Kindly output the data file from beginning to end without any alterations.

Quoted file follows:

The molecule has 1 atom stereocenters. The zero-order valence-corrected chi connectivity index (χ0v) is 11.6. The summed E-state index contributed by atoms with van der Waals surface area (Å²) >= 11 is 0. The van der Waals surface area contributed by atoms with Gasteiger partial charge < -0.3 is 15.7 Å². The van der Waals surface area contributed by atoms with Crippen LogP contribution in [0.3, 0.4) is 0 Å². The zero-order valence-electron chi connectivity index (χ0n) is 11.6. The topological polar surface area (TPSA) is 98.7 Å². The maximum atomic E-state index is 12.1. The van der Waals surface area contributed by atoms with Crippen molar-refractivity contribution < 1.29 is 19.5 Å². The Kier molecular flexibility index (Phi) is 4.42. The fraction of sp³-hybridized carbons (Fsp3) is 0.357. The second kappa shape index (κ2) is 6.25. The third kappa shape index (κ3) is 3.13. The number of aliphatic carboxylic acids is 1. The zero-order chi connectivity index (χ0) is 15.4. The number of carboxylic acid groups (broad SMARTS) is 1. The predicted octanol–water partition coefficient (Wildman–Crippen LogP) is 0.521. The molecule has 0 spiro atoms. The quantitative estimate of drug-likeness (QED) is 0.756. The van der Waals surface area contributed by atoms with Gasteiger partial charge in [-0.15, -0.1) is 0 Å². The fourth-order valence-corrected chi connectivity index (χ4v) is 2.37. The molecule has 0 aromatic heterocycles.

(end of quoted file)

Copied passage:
The molecule has 1 atom stereocenters. The zero-order valence-corrected chi connectivity index (χ0v) is 11.6. The summed E-state index contributed by atoms with van der Waals surface area (Å²) >= 11 is 0. The van der Waals surface area contributed by atoms with Gasteiger partial charge < -0.3 is 15.7 Å². The van der Waals surface area contributed by atoms with Crippen LogP contribution in [0.3, 0.4) is 0 Å². The zero-order valence-electron chi connectivity index (χ0n) is 11.6. The topological polar surface area (TPSA) is 98.7 Å². The maximum atomic E-state index is 12.1. The van der Waals surface area contributed by atoms with Crippen molar-refractivity contribution < 1.29 is 19.5 Å². The Kier molecular flexibility index (Phi) is 4.42. The fraction of sp³-hybridized carbons (Fsp3) is 0.357. The second kappa shape index (κ2) is 6.25. The third kappa shape index (κ3) is 3.13. The number of aliphatic carboxylic acids is 1. The zero-order chi connectivity index (χ0) is 15.4. The number of carboxylic acid groups (broad SMARTS) is 1. The predicted octanol–water partition coefficient (Wildman–Crippen LogP) is 0.521. The molecule has 0 spiro atoms. The quantitative estimate of drug-likeness (QED) is 0.756. The van der Waals surface area contributed by atoms with Gasteiger partial charge in [-0.15, -0.1) is 0 Å². The fourth-order valence-corrected chi connectivity index (χ4v) is 2.37. The molecule has 0 aromatic heterocycles.